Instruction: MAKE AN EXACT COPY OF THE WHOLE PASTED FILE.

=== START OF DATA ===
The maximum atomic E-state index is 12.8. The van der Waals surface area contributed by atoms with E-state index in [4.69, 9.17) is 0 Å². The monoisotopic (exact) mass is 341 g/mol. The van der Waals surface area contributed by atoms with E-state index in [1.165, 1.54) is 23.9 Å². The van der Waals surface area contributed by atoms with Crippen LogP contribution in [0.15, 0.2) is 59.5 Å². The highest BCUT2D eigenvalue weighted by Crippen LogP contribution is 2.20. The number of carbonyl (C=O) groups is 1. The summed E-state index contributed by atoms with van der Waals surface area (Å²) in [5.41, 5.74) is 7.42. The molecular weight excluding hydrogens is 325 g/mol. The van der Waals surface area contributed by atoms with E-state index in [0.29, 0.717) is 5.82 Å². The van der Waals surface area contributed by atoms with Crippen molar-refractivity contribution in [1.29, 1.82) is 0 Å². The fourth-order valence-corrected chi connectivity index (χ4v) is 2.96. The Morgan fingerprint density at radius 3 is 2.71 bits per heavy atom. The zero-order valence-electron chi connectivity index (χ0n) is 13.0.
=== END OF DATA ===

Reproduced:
The maximum atomic E-state index is 12.8. The van der Waals surface area contributed by atoms with E-state index in [4.69, 9.17) is 0 Å². The monoisotopic (exact) mass is 341 g/mol. The van der Waals surface area contributed by atoms with E-state index in [1.165, 1.54) is 23.9 Å². The van der Waals surface area contributed by atoms with Crippen LogP contribution in [0.15, 0.2) is 59.5 Å². The highest BCUT2D eigenvalue weighted by Crippen LogP contribution is 2.20. The number of carbonyl (C=O) groups is 1. The summed E-state index contributed by atoms with van der Waals surface area (Å²) in [5.41, 5.74) is 7.42. The molecular weight excluding hydrogens is 325 g/mol. The van der Waals surface area contributed by atoms with E-state index in [0.29, 0.717) is 5.82 Å². The van der Waals surface area contributed by atoms with Crippen molar-refractivity contribution in [1.29, 1.82) is 0 Å². The fourth-order valence-corrected chi connectivity index (χ4v) is 2.96. The Morgan fingerprint density at radius 3 is 2.71 bits per heavy atom. The zero-order valence-electron chi connectivity index (χ0n) is 13.0.